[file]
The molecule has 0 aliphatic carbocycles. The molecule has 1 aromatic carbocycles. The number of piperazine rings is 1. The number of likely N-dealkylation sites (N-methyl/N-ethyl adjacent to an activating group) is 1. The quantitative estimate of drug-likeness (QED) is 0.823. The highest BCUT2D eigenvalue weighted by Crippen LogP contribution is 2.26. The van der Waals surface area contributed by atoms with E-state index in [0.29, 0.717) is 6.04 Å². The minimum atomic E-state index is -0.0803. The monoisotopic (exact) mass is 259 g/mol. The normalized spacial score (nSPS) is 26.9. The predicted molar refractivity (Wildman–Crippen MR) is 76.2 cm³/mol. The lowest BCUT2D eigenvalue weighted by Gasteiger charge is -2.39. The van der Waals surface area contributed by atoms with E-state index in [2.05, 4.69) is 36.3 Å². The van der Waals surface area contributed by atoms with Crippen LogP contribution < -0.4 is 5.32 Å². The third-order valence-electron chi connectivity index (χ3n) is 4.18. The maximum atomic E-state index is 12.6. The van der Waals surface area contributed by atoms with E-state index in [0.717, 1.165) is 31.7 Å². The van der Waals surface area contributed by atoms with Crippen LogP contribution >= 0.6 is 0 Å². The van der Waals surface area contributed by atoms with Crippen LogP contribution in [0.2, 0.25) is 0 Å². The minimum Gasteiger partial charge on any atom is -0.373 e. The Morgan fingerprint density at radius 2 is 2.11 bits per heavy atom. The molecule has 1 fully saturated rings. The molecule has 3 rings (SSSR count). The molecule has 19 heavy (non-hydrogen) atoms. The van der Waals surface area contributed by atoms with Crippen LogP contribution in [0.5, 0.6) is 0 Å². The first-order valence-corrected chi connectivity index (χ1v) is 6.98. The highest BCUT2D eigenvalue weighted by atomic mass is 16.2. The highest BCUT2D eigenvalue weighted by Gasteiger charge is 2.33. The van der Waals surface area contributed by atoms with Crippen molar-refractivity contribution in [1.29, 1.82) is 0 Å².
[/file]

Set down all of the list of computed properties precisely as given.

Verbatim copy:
The molecule has 0 aliphatic carbocycles. The molecule has 1 aromatic carbocycles. The number of piperazine rings is 1. The number of likely N-dealkylation sites (N-methyl/N-ethyl adjacent to an activating group) is 1. The quantitative estimate of drug-likeness (QED) is 0.823. The highest BCUT2D eigenvalue weighted by Crippen LogP contribution is 2.26. The van der Waals surface area contributed by atoms with E-state index in [0.29, 0.717) is 6.04 Å². The minimum atomic E-state index is -0.0803. The monoisotopic (exact) mass is 259 g/mol. The normalized spacial score (nSPS) is 26.9. The predicted molar refractivity (Wildman–Crippen MR) is 76.2 cm³/mol. The lowest BCUT2D eigenvalue weighted by Gasteiger charge is -2.39. The van der Waals surface area contributed by atoms with E-state index in [2.05, 4.69) is 36.3 Å². The van der Waals surface area contributed by atoms with Crippen LogP contribution < -0.4 is 5.32 Å². The third-order valence-electron chi connectivity index (χ3n) is 4.18. The maximum atomic E-state index is 12.6. The van der Waals surface area contributed by atoms with E-state index in [0.717, 1.165) is 31.7 Å². The van der Waals surface area contributed by atoms with Crippen LogP contribution >= 0.6 is 0 Å². The van der Waals surface area contributed by atoms with Crippen LogP contribution in [0.2, 0.25) is 0 Å². The minimum Gasteiger partial charge on any atom is -0.373 e. The Morgan fingerprint density at radius 2 is 2.11 bits per heavy atom. The molecule has 1 fully saturated rings. The molecule has 3 rings (SSSR count). The molecule has 19 heavy (non-hydrogen) atoms. The van der Waals surface area contributed by atoms with Crippen LogP contribution in [0.5, 0.6) is 0 Å². The first-order valence-corrected chi connectivity index (χ1v) is 6.98. The highest BCUT2D eigenvalue weighted by atomic mass is 16.2. The highest BCUT2D eigenvalue weighted by Gasteiger charge is 2.33. The van der Waals surface area contributed by atoms with Crippen molar-refractivity contribution in [1.29, 1.82) is 0 Å².